What impact could negative interest rates really have?
In general, economic theory suggests that a lowering of interest rates should help stimulate a stagnating economy. The idea is that, in order to avoid lower returns on cash reserves held with central banks, commercial banks will make money more readily accessible to customers. This, in turn, should encourage small businesses to take out loans to fund expansion or prospective homeowners to take out a mortgage, thus helping to pump money into the economy. Lowering interest rates also has the potential to weaken a nation’s currency making exports more competitive and boosting inflation as imports become more expensive. Finally, as the policy results in lower government bond yields, the relative appeal of equities to investors should increase, consequently helping to boost that market.
Policy interest rates in the UK are still positive, but recent price increases in short-dated government bonds have meant that a few of them are trading at negative gross redemption yields. Effectively, their current price is more than the total coupons and capital that the investor will get back.
The Bank of England could set policy interest rates to be negative like the European Central Bank (ECB) has done but this could have unintended consequences. Negative interest rates could lead to unusual economic and market behaviour together with socially unproductive innovations. Cash hoarding, where physical money is effectively withdrawn from the banking systems and stored, being a good example of the real investment implications of negative interest rates.
For commercial banks, negative interest rates mean that they will be charged for the privilege of holding reserves with the central banks and some may be tempted to pass on such costs to their customers. Indeed, we have already seen NatWest contact their small business customers to outline a change in their terms and conditions which effectively could result in the bank charging interest on credit balances. This may well be the thin end of the wedge with banks potentially looking, in the future, to charge personal customers who hold over a certain level of money with them. Although this remains a real possibility, in reality retail banks may find it hard to pass on the negative rates to the majority of their depositors.
If retail banks were to end the era of free banking for their customers, savers could simply just close down their deposit accounts altogether, choosing instead to either put their cash under the mattress (though vulnerable to fire and theft risk), or buy a safety box (though bearing storage cost and inconvenience compared to a bank account). From an economic point of view, the consumer’s decision not to deposit money with a bank makes more and more sense the more negative the deposit rate becomes. What would be the point in saving into a deposit account with zero or negative interest rates?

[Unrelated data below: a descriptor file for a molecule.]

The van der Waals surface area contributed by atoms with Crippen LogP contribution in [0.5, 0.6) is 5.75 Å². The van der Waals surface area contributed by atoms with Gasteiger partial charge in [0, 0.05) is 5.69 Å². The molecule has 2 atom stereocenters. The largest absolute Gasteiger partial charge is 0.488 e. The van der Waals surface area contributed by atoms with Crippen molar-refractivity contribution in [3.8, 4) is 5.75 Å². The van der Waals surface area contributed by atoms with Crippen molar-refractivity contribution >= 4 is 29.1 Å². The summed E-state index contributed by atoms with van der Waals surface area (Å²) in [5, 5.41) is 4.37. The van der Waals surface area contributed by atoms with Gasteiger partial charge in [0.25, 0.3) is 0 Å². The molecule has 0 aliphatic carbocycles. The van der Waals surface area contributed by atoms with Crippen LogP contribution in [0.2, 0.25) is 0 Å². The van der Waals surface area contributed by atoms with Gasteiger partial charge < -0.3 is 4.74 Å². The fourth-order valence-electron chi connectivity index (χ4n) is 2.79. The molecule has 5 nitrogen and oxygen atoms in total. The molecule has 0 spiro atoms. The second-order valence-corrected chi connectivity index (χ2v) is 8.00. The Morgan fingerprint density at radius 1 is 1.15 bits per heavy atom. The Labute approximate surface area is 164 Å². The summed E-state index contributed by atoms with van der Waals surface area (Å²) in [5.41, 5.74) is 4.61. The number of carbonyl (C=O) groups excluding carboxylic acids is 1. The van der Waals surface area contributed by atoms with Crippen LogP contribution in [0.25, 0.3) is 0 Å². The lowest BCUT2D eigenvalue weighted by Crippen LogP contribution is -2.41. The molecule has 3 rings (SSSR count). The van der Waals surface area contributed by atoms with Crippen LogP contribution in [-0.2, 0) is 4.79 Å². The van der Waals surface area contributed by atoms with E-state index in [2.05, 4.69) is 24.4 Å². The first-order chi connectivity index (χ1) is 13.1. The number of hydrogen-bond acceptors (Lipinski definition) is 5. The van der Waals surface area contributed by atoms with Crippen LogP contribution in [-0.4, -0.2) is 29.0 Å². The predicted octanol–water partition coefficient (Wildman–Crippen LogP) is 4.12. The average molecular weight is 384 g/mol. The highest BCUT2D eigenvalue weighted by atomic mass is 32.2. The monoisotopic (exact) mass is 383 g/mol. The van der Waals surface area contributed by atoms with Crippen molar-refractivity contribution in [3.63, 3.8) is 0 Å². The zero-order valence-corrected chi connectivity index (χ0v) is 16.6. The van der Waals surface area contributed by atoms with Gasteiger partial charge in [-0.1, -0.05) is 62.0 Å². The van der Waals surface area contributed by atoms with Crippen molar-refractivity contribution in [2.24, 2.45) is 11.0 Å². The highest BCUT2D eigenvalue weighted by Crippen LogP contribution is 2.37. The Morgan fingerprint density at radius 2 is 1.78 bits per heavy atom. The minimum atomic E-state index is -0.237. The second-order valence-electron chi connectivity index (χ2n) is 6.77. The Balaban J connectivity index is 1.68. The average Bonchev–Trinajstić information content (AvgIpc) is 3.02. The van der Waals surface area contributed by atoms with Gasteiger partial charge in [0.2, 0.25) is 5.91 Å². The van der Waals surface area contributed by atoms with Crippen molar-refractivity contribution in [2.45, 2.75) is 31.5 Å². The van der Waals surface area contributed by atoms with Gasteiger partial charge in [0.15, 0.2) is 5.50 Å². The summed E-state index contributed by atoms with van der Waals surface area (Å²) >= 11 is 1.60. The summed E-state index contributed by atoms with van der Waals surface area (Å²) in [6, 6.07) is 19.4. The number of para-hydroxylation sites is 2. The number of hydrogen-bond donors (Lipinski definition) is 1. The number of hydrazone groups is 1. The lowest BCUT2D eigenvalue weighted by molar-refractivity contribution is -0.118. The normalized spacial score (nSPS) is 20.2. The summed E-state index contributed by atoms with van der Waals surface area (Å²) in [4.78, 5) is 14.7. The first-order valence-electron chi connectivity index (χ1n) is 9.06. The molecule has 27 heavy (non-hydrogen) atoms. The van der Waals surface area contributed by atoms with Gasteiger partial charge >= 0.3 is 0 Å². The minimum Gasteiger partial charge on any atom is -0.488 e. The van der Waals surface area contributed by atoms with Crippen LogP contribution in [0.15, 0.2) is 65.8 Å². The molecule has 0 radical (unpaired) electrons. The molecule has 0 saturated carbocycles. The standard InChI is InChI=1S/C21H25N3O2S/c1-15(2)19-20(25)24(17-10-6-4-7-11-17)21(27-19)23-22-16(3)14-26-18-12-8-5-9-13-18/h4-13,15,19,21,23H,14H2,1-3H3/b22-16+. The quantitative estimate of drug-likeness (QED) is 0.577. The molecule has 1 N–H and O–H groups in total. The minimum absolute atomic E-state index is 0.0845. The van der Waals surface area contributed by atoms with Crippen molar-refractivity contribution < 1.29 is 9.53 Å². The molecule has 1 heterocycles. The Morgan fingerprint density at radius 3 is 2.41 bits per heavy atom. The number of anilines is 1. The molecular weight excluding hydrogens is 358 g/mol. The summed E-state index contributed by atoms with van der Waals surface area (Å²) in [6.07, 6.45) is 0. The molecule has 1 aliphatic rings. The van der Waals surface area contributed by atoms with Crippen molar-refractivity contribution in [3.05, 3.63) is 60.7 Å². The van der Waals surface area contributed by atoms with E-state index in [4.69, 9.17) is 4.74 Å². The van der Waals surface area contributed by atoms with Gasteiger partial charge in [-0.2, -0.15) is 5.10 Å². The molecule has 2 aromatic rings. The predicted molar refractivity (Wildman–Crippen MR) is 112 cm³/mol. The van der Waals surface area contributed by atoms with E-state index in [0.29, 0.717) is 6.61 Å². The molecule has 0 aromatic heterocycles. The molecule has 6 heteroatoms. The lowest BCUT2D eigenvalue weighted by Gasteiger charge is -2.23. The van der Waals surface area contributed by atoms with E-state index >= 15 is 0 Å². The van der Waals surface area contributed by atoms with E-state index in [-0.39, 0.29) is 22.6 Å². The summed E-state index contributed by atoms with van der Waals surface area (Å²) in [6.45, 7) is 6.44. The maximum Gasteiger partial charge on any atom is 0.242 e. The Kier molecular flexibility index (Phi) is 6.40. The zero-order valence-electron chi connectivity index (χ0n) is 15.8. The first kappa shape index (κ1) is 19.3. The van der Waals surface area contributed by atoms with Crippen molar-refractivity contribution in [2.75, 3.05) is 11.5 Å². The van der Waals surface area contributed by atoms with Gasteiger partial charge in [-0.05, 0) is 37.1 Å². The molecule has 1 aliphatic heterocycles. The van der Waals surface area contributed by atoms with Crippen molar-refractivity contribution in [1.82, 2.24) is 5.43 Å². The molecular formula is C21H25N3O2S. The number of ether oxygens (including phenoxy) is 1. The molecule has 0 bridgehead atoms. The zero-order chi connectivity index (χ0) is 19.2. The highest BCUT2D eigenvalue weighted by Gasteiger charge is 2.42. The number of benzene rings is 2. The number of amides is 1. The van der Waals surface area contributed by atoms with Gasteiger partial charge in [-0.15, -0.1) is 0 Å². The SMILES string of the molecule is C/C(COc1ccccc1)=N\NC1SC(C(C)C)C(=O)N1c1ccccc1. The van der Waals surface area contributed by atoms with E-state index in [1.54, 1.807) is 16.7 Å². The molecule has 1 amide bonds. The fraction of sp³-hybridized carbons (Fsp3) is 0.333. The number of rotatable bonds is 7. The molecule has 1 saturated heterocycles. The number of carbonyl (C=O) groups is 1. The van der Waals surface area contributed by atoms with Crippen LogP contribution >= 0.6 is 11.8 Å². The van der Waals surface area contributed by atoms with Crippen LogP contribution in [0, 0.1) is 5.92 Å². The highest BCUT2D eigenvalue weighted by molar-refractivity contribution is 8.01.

Banks could, therefore, decide to absorb the cost of negative interest rates themselves. However, this could lead to a squeeze on their profits as the gap between their lending and deposit rates becomes ever smaller. If profits begin to suffer too much, banks may even scale back their level of lending. Not the outcome the negative interest rate policy was meant to achieve!
Cash hoarding may however not always remain an option open to savers. A time may come when paper money is replaced entirely by electronic money. In fact, in May this year, the ECB announced that it would be phasing out the 500 Euro note and would stop issuing such banknotes from around the end of 2018.
Although this decision was deemed to have been taken on the grounds that it would help combat financial crime, many believe the threat of cash hoarding played a crucial factor. After all, abolishing the largest banknotes makes hoarding cash on a significant scale considerably more difficult.
Ordinary customers may not be the only ones looking to make use of the figurative mattress to stash their cash. Many institutional investors are now beginning to debate whether it is worth holding physical cash in a vault instead of on deposit as rates fall further below zero and negative yields begin to reduce investment returns.
The German reinsurer, Munich Re, recently announced that it is looking at different ways in which to store cash in an attempt to avoid paying charges to central banks to hold its reserves. One proposal the company is experimenting with includes storing at least 10 million euros in two different currencies.
If Munich Re’s strategy is followed by others, it will, undoubtedly, begin to undermine the ECB’s negative interest rate policy with its aim to encourage bank lending and boost consumer spending.
With the economic future hard to predict and widespread uncertainty following the Brexit vote, it is more important than ever for us, in the financial services sector, to ensure that our financial planning tools accurately reflect the current situation.
Modelling interest rates has always been of fundamental importance when modelling investment risk and return over the long term and is even more so now. EValue has already taken steps to ensure that our asset allocations and optimum portfolios reflect the current changed economic conditions. However, we will continue to closely monitor market movement, study the influence and implication of negative interest rates and upgrade our asset model if and when it is necessary.
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